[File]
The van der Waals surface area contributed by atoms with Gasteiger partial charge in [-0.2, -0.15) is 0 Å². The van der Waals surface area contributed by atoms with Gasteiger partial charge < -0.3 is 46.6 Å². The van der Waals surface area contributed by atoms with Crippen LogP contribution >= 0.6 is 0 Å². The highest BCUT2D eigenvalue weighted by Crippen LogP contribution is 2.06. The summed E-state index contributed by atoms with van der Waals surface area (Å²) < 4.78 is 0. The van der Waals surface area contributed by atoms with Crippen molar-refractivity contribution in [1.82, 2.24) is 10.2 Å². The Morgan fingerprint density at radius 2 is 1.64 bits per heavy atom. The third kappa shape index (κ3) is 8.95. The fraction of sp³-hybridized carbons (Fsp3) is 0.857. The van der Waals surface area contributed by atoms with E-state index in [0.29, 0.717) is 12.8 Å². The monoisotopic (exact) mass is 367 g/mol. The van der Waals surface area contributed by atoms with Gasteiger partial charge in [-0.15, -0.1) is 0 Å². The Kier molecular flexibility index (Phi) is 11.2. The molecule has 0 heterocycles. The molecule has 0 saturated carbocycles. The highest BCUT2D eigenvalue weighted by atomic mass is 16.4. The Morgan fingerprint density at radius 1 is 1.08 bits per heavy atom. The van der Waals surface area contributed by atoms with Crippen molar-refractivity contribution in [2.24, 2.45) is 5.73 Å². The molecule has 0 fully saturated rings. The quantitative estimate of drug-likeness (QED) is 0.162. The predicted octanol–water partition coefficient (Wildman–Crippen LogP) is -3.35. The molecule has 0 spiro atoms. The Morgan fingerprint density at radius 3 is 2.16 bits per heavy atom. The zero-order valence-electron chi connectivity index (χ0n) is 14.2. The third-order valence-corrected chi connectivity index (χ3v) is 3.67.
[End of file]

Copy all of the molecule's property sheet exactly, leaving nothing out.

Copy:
The van der Waals surface area contributed by atoms with Gasteiger partial charge in [-0.2, -0.15) is 0 Å². The van der Waals surface area contributed by atoms with Gasteiger partial charge < -0.3 is 46.6 Å². The van der Waals surface area contributed by atoms with Crippen LogP contribution >= 0.6 is 0 Å². The highest BCUT2D eigenvalue weighted by Crippen LogP contribution is 2.06. The summed E-state index contributed by atoms with van der Waals surface area (Å²) < 4.78 is 0. The van der Waals surface area contributed by atoms with Crippen molar-refractivity contribution in [1.82, 2.24) is 10.2 Å². The Morgan fingerprint density at radius 2 is 1.64 bits per heavy atom. The third kappa shape index (κ3) is 8.95. The fraction of sp³-hybridized carbons (Fsp3) is 0.857. The van der Waals surface area contributed by atoms with E-state index in [0.29, 0.717) is 12.8 Å². The monoisotopic (exact) mass is 367 g/mol. The van der Waals surface area contributed by atoms with Gasteiger partial charge in [-0.15, -0.1) is 0 Å². The Kier molecular flexibility index (Phi) is 11.2. The molecule has 0 heterocycles. The molecule has 0 saturated carbocycles. The highest BCUT2D eigenvalue weighted by atomic mass is 16.4. The Morgan fingerprint density at radius 1 is 1.08 bits per heavy atom. The van der Waals surface area contributed by atoms with Crippen molar-refractivity contribution in [2.24, 2.45) is 5.73 Å². The molecule has 0 fully saturated rings. The quantitative estimate of drug-likeness (QED) is 0.162. The predicted octanol–water partition coefficient (Wildman–Crippen LogP) is -3.35. The molecule has 0 spiro atoms. The Morgan fingerprint density at radius 3 is 2.16 bits per heavy atom. The zero-order valence-electron chi connectivity index (χ0n) is 14.2. The third-order valence-corrected chi connectivity index (χ3v) is 3.67.